Agree or not?
There are games left to be played, and Mets shortstop Jose Reyes wants to play in them. OK, maybe a few. All right, at least one.
This isn’t about the Mets wanting to know his health for the sake of testing the trade market, but for Reyes’ peace of mind. By extension, the Mets would breath easier, too.
“I’m going to still try to come back. I’ve been working so hard to come back, so right now I don’t want to say when but I’m still trying,” Reyes said. “I missed so much time. I’d like to come back to get my confidence back and go into spring training with a better idea.”
Reyes has been on the disabled list since May 26 after sustaining a calf injury that was only supposed to keep him out a few days. He has played in only 36 games with a .279 average and 11 steals.
At the time of the injury, the Mets were in second place, a half-game behind Philadelphia. They are 17 back and should be mathematically eliminated in a few days. Even with nothing to play for, manager Jerry Manuel would like to see Reyes out there.
“The more questions we can answer now, the better off we will be in spring training,” Manuel said.
True enough, but Reyes isn’t even doing any baseball drills. The worst case scenario is out there staring at the Mets as if it were in neon. Reyes completely tears out the hamstring, surgery is required and he’s not ready for spring training.
Reyes isn’t ready and the Mets shouldn’t be considering this kind of talk. If the odds are he’ll need the surgery they should do it now and leave nothing to chance.
Another motivation for Reyes to get out there, and it isn’t a good one, although you have to admire his pride, is he’s chapped by criticism – although nobody with the Mets is publicly saying anything – he’s dogging it.
Carlos Beltran’s return, and the possibility of Carlos Delgado coming back. has fueled Reyes’ ire.
“I don’t know why some people think I don’t want to be on the field,” Reyes said. “I live for baseball. I always play baseball since I was little. I love to be on the field. That’s my main goal. If I ready the last week of the season, I’m going to play the last week of the season.”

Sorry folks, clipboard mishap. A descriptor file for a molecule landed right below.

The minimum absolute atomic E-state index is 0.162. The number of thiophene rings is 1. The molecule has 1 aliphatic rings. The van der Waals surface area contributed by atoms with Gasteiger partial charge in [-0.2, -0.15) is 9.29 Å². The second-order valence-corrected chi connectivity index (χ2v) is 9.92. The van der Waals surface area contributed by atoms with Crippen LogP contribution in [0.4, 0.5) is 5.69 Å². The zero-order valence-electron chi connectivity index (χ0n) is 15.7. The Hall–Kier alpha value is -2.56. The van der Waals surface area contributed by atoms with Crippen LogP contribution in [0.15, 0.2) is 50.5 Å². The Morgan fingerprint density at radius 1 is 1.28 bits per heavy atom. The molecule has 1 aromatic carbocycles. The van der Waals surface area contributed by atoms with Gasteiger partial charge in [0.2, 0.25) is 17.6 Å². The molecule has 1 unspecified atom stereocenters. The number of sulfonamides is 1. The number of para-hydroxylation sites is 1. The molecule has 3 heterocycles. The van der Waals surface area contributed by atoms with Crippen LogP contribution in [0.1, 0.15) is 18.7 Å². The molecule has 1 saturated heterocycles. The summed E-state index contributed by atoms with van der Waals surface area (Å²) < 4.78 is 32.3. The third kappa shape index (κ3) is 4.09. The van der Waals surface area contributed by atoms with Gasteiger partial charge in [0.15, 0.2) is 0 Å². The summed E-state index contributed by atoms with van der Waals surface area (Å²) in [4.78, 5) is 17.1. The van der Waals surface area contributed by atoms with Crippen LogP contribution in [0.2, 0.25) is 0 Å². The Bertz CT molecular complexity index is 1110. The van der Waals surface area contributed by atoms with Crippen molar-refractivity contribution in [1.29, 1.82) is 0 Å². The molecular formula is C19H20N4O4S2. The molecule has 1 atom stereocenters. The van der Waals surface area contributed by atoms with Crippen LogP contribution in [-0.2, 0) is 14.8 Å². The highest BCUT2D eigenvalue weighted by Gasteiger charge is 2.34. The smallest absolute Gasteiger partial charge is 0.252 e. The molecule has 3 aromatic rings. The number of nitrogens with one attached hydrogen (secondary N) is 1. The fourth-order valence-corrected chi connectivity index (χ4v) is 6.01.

Tonight’s starter, Pat Misch, Nelson Figueroa, Tim Redding and Bobby Parnell have all flashed positive signs that gives one pause to think, “maybe, must maybe, we have something here.”
Then it all goes a way in a flurry or walks and home runs, a reminder why these pitchers are journeymen to begin with. Of the four, Parnell has the best stuff and is the youngest. He has the best chance. He also needs experience. This year the Mets kept him to work out of the bullpen, then turned to him out of necessity. Next spring they should make a decision and stick with it, and that decision should be as a starter.
The others? Well, if Misch, Figueroa or Redding were in next year’s rotation, it would mean Omar Minaya didn’t have a good winter, somebody is still hurt, and count on another long year for the Mets.
Misch, Figueroa and Redding have shown enough positives to where they should be invited to spring training to compete for a long man role. Misch (1-1, 3.25) earned his first major league win Thursday at Colorado, giving up two runs (two solo homers) on four hits in seven innings of an 8-3 victory.
“The key was I minimized the traffic on the bases,” Misch said. “There wasn’t any one on when they got the home runs.”
The Mets will have Carlos Beltran in the line-up again tonight. Beltran was activated from the disabled list Wednesday and went 1-for-4 in his first game since June 21.
“It will probably take him a few games to really find his rhythm at the plate,” manager Jerry Manuel said of Beltran. “I think once that starts he will get on track, so to speak. He looked pretty good.”